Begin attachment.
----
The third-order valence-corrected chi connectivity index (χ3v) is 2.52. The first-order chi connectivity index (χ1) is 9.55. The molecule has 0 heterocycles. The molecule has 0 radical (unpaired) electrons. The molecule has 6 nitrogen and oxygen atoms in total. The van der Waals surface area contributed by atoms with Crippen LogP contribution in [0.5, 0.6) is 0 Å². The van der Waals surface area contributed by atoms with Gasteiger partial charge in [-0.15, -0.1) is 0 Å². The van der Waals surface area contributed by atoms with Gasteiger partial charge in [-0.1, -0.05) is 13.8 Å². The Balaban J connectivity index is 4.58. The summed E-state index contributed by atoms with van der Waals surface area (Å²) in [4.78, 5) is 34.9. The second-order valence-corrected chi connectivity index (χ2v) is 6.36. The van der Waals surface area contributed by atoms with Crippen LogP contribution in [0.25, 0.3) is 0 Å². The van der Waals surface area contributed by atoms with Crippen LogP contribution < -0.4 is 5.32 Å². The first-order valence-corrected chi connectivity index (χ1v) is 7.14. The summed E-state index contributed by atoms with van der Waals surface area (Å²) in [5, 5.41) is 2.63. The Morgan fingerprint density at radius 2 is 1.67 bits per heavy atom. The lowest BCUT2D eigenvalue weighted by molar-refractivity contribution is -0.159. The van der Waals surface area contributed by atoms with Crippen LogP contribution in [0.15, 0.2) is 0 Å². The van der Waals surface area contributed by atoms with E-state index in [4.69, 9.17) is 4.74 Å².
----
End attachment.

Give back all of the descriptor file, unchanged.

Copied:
The third-order valence-corrected chi connectivity index (χ3v) is 2.52. The first-order chi connectivity index (χ1) is 9.55. The molecule has 0 heterocycles. The molecule has 0 radical (unpaired) electrons. The molecule has 6 nitrogen and oxygen atoms in total. The van der Waals surface area contributed by atoms with Crippen LogP contribution in [0.5, 0.6) is 0 Å². The van der Waals surface area contributed by atoms with Gasteiger partial charge in [-0.15, -0.1) is 0 Å². The van der Waals surface area contributed by atoms with Gasteiger partial charge in [-0.1, -0.05) is 13.8 Å². The Balaban J connectivity index is 4.58. The summed E-state index contributed by atoms with van der Waals surface area (Å²) in [4.78, 5) is 34.9. The second-order valence-corrected chi connectivity index (χ2v) is 6.36. The van der Waals surface area contributed by atoms with Crippen LogP contribution in [0.25, 0.3) is 0 Å². The van der Waals surface area contributed by atoms with Crippen LogP contribution < -0.4 is 5.32 Å². The first-order valence-corrected chi connectivity index (χ1v) is 7.14. The summed E-state index contributed by atoms with van der Waals surface area (Å²) in [5, 5.41) is 2.63. The Morgan fingerprint density at radius 2 is 1.67 bits per heavy atom. The lowest BCUT2D eigenvalue weighted by molar-refractivity contribution is -0.159. The van der Waals surface area contributed by atoms with Crippen LogP contribution in [0.15, 0.2) is 0 Å². The van der Waals surface area contributed by atoms with E-state index in [4.69, 9.17) is 4.74 Å².